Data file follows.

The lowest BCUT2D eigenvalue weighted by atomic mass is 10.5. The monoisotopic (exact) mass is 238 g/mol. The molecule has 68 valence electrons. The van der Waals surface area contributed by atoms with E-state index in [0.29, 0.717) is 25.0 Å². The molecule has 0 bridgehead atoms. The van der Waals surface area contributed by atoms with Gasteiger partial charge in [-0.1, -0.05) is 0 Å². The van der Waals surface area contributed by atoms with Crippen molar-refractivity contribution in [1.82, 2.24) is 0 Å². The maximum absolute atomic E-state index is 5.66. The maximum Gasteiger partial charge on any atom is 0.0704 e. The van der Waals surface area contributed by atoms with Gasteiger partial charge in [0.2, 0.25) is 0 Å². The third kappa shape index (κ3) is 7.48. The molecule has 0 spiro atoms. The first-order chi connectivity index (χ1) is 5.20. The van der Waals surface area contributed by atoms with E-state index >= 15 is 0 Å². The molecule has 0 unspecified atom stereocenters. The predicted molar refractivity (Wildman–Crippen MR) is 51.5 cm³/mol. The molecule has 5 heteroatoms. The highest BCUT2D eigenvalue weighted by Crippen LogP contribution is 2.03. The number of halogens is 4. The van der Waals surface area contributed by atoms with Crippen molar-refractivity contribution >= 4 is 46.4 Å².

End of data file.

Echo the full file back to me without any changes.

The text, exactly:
The lowest BCUT2D eigenvalue weighted by atomic mass is 10.5. The monoisotopic (exact) mass is 238 g/mol. The molecule has 68 valence electrons. The van der Waals surface area contributed by atoms with E-state index in [0.29, 0.717) is 25.0 Å². The molecule has 0 bridgehead atoms. The van der Waals surface area contributed by atoms with Gasteiger partial charge in [-0.1, -0.05) is 0 Å². The van der Waals surface area contributed by atoms with Crippen molar-refractivity contribution in [1.82, 2.24) is 0 Å². The maximum absolute atomic E-state index is 5.66. The maximum Gasteiger partial charge on any atom is 0.0704 e. The van der Waals surface area contributed by atoms with Gasteiger partial charge in [0.2, 0.25) is 0 Å². The third kappa shape index (κ3) is 7.48. The molecule has 0 spiro atoms. The first-order chi connectivity index (χ1) is 5.20. The van der Waals surface area contributed by atoms with E-state index >= 15 is 0 Å². The molecule has 0 unspecified atom stereocenters. The predicted molar refractivity (Wildman–Crippen MR) is 51.5 cm³/mol. The molecule has 5 heteroatoms. The highest BCUT2D eigenvalue weighted by Crippen LogP contribution is 2.03. The number of halogens is 4. The van der Waals surface area contributed by atoms with Crippen molar-refractivity contribution >= 4 is 46.4 Å².